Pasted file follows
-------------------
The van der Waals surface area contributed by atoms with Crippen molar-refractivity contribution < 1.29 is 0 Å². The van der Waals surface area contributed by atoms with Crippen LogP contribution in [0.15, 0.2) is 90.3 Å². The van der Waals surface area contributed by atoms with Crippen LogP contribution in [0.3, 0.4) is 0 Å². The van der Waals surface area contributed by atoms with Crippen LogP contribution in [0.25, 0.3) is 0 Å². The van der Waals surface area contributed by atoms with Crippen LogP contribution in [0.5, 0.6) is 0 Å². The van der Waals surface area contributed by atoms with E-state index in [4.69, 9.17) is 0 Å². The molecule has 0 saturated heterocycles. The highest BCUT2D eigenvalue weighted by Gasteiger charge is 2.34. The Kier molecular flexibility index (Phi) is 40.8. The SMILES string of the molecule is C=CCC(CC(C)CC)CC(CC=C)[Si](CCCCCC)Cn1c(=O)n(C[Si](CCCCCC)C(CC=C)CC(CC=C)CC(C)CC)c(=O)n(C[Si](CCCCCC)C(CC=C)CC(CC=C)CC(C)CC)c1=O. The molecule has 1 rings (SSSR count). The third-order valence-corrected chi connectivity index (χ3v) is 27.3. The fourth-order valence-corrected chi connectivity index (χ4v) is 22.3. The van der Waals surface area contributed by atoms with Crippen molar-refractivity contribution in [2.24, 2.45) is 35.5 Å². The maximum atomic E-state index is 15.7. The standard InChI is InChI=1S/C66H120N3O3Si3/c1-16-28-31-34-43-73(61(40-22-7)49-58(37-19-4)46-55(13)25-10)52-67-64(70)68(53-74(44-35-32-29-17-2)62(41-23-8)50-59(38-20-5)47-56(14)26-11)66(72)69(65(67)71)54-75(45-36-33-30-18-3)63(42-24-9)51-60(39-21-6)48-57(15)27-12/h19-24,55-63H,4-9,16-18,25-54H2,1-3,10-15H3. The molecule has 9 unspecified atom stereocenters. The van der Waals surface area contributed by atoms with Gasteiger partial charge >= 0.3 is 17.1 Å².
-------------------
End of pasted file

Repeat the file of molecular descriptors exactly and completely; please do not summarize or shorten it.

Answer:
The van der Waals surface area contributed by atoms with Crippen molar-refractivity contribution < 1.29 is 0 Å². The van der Waals surface area contributed by atoms with Crippen LogP contribution in [0.15, 0.2) is 90.3 Å². The van der Waals surface area contributed by atoms with Crippen LogP contribution in [0.3, 0.4) is 0 Å². The van der Waals surface area contributed by atoms with Crippen LogP contribution in [0.25, 0.3) is 0 Å². The van der Waals surface area contributed by atoms with Crippen LogP contribution in [0.5, 0.6) is 0 Å². The van der Waals surface area contributed by atoms with E-state index in [4.69, 9.17) is 0 Å². The molecule has 0 saturated heterocycles. The highest BCUT2D eigenvalue weighted by Gasteiger charge is 2.34. The Kier molecular flexibility index (Phi) is 40.8. The SMILES string of the molecule is C=CCC(CC(C)CC)CC(CC=C)[Si](CCCCCC)Cn1c(=O)n(C[Si](CCCCCC)C(CC=C)CC(CC=C)CC(C)CC)c(=O)n(C[Si](CCCCCC)C(CC=C)CC(CC=C)CC(C)CC)c1=O. The molecule has 1 rings (SSSR count). The third-order valence-corrected chi connectivity index (χ3v) is 27.3. The fourth-order valence-corrected chi connectivity index (χ4v) is 22.3. The van der Waals surface area contributed by atoms with Crippen molar-refractivity contribution in [2.24, 2.45) is 35.5 Å². The maximum atomic E-state index is 15.7. The standard InChI is InChI=1S/C66H120N3O3Si3/c1-16-28-31-34-43-73(61(40-22-7)49-58(37-19-4)46-55(13)25-10)52-67-64(70)68(53-74(44-35-32-29-17-2)62(41-23-8)50-59(38-20-5)47-56(14)26-11)66(72)69(65(67)71)54-75(45-36-33-30-18-3)63(42-24-9)51-60(39-21-6)48-57(15)27-12/h19-24,55-63H,4-9,16-18,25-54H2,1-3,10-15H3. The molecule has 9 unspecified atom stereocenters. The van der Waals surface area contributed by atoms with Gasteiger partial charge >= 0.3 is 17.1 Å².